coming out of the comfort zone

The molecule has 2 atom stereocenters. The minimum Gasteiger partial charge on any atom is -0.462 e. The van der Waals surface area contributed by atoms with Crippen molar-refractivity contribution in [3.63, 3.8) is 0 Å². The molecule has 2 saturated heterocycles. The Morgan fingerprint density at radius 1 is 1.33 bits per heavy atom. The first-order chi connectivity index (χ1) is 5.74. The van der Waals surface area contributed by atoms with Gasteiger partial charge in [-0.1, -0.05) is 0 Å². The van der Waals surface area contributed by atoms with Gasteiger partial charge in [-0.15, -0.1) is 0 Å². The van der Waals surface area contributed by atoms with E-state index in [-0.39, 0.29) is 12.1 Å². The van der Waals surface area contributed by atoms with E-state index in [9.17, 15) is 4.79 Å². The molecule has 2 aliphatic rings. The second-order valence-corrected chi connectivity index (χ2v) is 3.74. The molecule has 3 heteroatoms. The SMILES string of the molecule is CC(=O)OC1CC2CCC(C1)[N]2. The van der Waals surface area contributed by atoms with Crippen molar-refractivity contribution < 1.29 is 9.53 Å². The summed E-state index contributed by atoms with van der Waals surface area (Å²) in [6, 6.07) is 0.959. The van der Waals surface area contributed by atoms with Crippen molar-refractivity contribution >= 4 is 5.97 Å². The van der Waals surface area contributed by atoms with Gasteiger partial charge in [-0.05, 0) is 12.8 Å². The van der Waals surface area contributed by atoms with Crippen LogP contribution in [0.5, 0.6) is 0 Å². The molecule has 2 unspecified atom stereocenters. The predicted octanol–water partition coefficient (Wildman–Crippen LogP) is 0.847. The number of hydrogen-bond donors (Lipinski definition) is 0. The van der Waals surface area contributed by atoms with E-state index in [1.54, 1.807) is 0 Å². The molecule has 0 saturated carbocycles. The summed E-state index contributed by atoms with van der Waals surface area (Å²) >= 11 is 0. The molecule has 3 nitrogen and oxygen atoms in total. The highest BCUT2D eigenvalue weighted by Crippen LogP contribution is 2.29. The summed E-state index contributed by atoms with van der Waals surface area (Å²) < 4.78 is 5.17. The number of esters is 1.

As a teenager growing up in the late 70's and early 80's, I had the opportunity to learn from some of the greatest guitarists of that era. I would put on my favorite albums and try to play the song note for note and I would even attempt the solo of that song as well. Randy Rhoads was my guitar hero and still is to this day. He died in a plane cash in 1982 at the young age of 25. When I heard "Crazy Train" for the very first time I was blown away. The raking of the strings to the monstrous guitar riff intro, incredible. I wanted to be the next Randy Rhoads. Practicing for hours just trying to learn his style I knew that someday I would be able to play like that. Randy recorded 2 albums with Ozzy "Blizzard of Ozz" and "Diary of a Madman". In those days there wasn't "Youtube" or the internet for that matter. I would go to the local music store to try to find music books. What I did learn from this was how to take a chance. Learning an instrument is about taking chances and not being afraid to make mistakes. One has to be able to sit down and not just learn a song note for note but be able to listen to it and understand what is being played, why it is picked like that, guitar and amp being used for that sound or solo. I knew at that stage in my guitar playing career was that I would someday be able to play like Randy Rhoads, if I practiced, had fun while practicing and realized that to get to the next level of playing I would have to attempt the impossible, learn Randy's solos. You can never be timid when it comes to learning your favorite guitar player's style. Making mistakes is part of the learning process and eventually you will nail that solo or riff. Bottom line you can never settle and you need to come out of the comfort zone to get to the next level.